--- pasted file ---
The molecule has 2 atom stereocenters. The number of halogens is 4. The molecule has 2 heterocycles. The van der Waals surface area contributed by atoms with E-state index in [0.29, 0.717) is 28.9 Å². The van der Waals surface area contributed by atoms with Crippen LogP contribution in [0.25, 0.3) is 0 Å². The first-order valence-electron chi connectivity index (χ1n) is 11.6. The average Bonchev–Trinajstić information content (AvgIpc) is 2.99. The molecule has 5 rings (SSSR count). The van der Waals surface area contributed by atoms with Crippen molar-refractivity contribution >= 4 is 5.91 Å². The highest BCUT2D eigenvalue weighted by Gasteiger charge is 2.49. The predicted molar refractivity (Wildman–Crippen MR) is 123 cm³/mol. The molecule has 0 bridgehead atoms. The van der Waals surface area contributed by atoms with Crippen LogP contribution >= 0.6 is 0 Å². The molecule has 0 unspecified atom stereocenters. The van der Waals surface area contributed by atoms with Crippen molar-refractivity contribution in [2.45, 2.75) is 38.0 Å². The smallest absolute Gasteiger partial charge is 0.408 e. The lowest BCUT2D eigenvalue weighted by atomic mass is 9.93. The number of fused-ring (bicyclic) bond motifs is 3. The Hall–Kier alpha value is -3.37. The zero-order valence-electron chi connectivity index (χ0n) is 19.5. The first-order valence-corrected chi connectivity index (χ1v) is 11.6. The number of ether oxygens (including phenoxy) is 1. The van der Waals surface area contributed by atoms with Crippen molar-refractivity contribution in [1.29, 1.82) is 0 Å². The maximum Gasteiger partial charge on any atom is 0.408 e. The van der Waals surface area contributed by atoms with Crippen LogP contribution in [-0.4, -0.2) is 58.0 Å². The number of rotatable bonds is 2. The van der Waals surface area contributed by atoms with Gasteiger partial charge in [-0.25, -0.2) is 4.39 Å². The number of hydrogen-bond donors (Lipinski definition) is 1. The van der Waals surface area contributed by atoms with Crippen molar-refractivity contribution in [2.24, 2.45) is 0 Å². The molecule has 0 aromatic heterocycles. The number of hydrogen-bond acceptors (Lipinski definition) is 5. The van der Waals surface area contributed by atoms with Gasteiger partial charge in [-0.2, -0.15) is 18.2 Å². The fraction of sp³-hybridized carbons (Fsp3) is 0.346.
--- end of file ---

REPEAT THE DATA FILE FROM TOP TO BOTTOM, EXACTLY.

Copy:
The molecule has 2 atom stereocenters. The number of halogens is 4. The molecule has 2 heterocycles. The van der Waals surface area contributed by atoms with E-state index in [0.29, 0.717) is 28.9 Å². The van der Waals surface area contributed by atoms with Crippen LogP contribution in [0.25, 0.3) is 0 Å². The first-order valence-electron chi connectivity index (χ1n) is 11.6. The average Bonchev–Trinajstić information content (AvgIpc) is 2.99. The molecule has 5 rings (SSSR count). The van der Waals surface area contributed by atoms with Crippen molar-refractivity contribution >= 4 is 5.91 Å². The highest BCUT2D eigenvalue weighted by Gasteiger charge is 2.49. The predicted molar refractivity (Wildman–Crippen MR) is 123 cm³/mol. The molecule has 0 bridgehead atoms. The van der Waals surface area contributed by atoms with Crippen LogP contribution >= 0.6 is 0 Å². The molecule has 0 unspecified atom stereocenters. The van der Waals surface area contributed by atoms with Crippen molar-refractivity contribution in [2.45, 2.75) is 38.0 Å². The smallest absolute Gasteiger partial charge is 0.408 e. The lowest BCUT2D eigenvalue weighted by atomic mass is 9.93. The number of fused-ring (bicyclic) bond motifs is 3. The Hall–Kier alpha value is -3.37. The zero-order valence-electron chi connectivity index (χ0n) is 19.5. The first-order valence-corrected chi connectivity index (χ1v) is 11.6. The number of ether oxygens (including phenoxy) is 1. The van der Waals surface area contributed by atoms with Crippen molar-refractivity contribution in [1.29, 1.82) is 0 Å². The maximum Gasteiger partial charge on any atom is 0.408 e. The van der Waals surface area contributed by atoms with Crippen LogP contribution in [-0.4, -0.2) is 58.0 Å². The number of rotatable bonds is 2. The van der Waals surface area contributed by atoms with Gasteiger partial charge in [-0.25, -0.2) is 4.39 Å². The number of hydrogen-bond donors (Lipinski definition) is 1. The van der Waals surface area contributed by atoms with Crippen molar-refractivity contribution in [2.24, 2.45) is 0 Å². The molecule has 0 aromatic heterocycles. The number of hydrogen-bond acceptors (Lipinski definition) is 5. The van der Waals surface area contributed by atoms with Gasteiger partial charge in [-0.2, -0.15) is 18.2 Å². The fraction of sp³-hybridized carbons (Fsp3) is 0.346.